The hounds make nightmarish howls when pursuing their prey, but the howls fade as they draw closer, until they can't be heard at all.

This makes the prospect of being pursued by such hounds all the more terrifying. A traveler walking a lonely road at night might hear the howls and run for his life, but then the howls give way to a deathly silence. Does this mean the hounds have left, or that they are right behind him, closing in for the kill?


Tormented Spirits

The Banshee of Irish folklore is closely related to the "Cyhyraeth" of Welsh legend.

The Banshee of Irish folklore is closely related to the "Cyhyraeth" of Welsh legend.

The howls of the wind at night have sinister origins, according to Welsh tales of the Cyhyraeth; known in Scotland as the Highland Caoineag (the weeper), and in Ireland as the Banshee.

This is the ghost of a woman who roams the riverbanks or the coast at night, crying mournfully in the darkness. The Cyhyraeth's tormented moans are likened to that of a person dying from a deathly illness; and if heard three times in succession, are taken as an omen of impending death.

Shipwrecks on the coast of Glamorganshire were preceded by sightings of a spectral woman wandering the shore, accompanied by flickering lights known as will-o-the-wisps that would lure the ships onto the rocks.

A similar legend tells of the Gwrach y Rhibyn, a hag-like woman that approaches a window at night and calls out three times the name of one who is close to death.

Goblins

Goblin-like creatures are a staple of fairy legends throughout the world.

Goblin-like creatures are a staple of fairy legends throughout the world.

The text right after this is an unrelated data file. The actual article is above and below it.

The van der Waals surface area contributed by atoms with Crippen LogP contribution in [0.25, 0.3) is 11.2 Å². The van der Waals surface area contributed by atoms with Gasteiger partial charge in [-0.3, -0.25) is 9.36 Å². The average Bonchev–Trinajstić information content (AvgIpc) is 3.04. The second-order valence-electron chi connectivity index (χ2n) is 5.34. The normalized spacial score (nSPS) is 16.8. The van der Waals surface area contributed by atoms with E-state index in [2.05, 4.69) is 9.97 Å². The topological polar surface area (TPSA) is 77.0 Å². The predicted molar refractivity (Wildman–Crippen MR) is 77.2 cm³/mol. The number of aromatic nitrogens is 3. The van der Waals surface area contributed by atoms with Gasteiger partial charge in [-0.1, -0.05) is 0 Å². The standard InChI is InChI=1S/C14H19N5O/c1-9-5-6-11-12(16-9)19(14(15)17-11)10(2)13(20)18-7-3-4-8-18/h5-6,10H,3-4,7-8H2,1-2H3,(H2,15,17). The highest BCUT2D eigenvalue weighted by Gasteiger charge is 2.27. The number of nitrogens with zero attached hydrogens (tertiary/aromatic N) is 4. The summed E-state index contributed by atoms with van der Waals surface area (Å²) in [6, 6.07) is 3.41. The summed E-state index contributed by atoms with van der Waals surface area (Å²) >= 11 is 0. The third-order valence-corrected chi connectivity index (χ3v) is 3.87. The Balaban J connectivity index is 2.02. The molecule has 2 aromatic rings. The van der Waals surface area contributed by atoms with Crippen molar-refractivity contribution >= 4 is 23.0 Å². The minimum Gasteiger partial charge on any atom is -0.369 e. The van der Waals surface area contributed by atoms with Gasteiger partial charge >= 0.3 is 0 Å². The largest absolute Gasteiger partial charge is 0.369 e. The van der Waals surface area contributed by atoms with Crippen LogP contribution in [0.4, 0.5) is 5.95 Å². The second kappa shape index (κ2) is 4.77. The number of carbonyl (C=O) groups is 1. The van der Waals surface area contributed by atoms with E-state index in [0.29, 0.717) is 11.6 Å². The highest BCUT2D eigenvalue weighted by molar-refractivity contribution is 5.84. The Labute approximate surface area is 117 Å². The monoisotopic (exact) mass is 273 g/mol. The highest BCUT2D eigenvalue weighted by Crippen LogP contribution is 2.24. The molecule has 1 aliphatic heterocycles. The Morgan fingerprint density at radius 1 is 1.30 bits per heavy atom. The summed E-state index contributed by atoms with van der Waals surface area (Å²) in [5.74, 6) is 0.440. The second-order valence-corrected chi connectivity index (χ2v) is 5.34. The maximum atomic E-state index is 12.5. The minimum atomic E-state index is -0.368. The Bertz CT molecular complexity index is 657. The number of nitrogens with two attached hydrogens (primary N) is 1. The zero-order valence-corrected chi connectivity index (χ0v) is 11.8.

The Coblynau are small, ugly creatures that dwell deep in the mines of Wales. They have been depicted as goblin or gnome-like creatures, or as fairies.

The knocking sound of their tools on the stone walls can be heard echoing through the mines. If they are treated with proper respect, they may show the miners where the richest veins of gold can be found. But if not, the knock of their tools may lure intruders into a deadly trap.

The Henchman of Death

"Ankou", the Henchman of Death.

"Ankou", the Henchman of Death.

In Breton, Cornish and Welsh folklore; the one named Ankou is the Henchman of Death, collecting souls and watching over graveyards on his behalf.

In some tales, he is depicted as a man wearing a black robe, and a large hat that conceals his face. In others, he takes the form of a shadow.

His origins also vary from one legend to the next. One legend claims he was the first child of Adam and Eve, while another tells of an arrogant prince who was cursed by Death to wander the world collecting souls.

An Irish proverb ominously states: "When the Ankou comes, he will not go away empty".

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Dragons

"Y Ddraig Goch", the famous red dragon of Wales, which legend claims was the battle standard of King Arthur.

"Y Ddraig Goch", the famous red dragon of Wales, which legend claims was the battle standard of King Arthur.

Of course, no discussion of Welsh folklore would be complete without mentioning dragons; since the red dragon known as Y Draig Goch famously adorns the nation's flag.

A tale tells of a red dragon battling a white dragon, and the two of them eventually being imprisoned beneath a hill. In the Historia Brittonum (a purported history of the British, written in 828 A.D.), King Vortigern of the Britons attempts to build a castle on that very hill, but it keeps collapsing.

He summons a young Merlin, who has a vision of a red and white dragon locked in a struggle that would determine the course of history. In the vision, the red dragon defeats the white, and Merlin prophesies that the red dragon represents Vortigern's people, the Britons, who will ultimately triumph over the Saxons, represented by the white dragon.

He was prophesying the Battle of Mount Badon, in which a British leader (King Arthur himself, according to some legends) won a decisive victory over the invading Saxons.

Comments

DonnaDM on April 29, 2015:

Most interesting. I enjoyed reading this.

Anne Harrison from Australia on April 25, 2015:

As the Comte de Mirabeau wrote, the landscape is a primary source. Looking at your photos, it is easy to see why Welsh culture has such rich mythology. A dark and stormy night in Wales would be a scary place!

Thank you for sharing these, voted up

Anne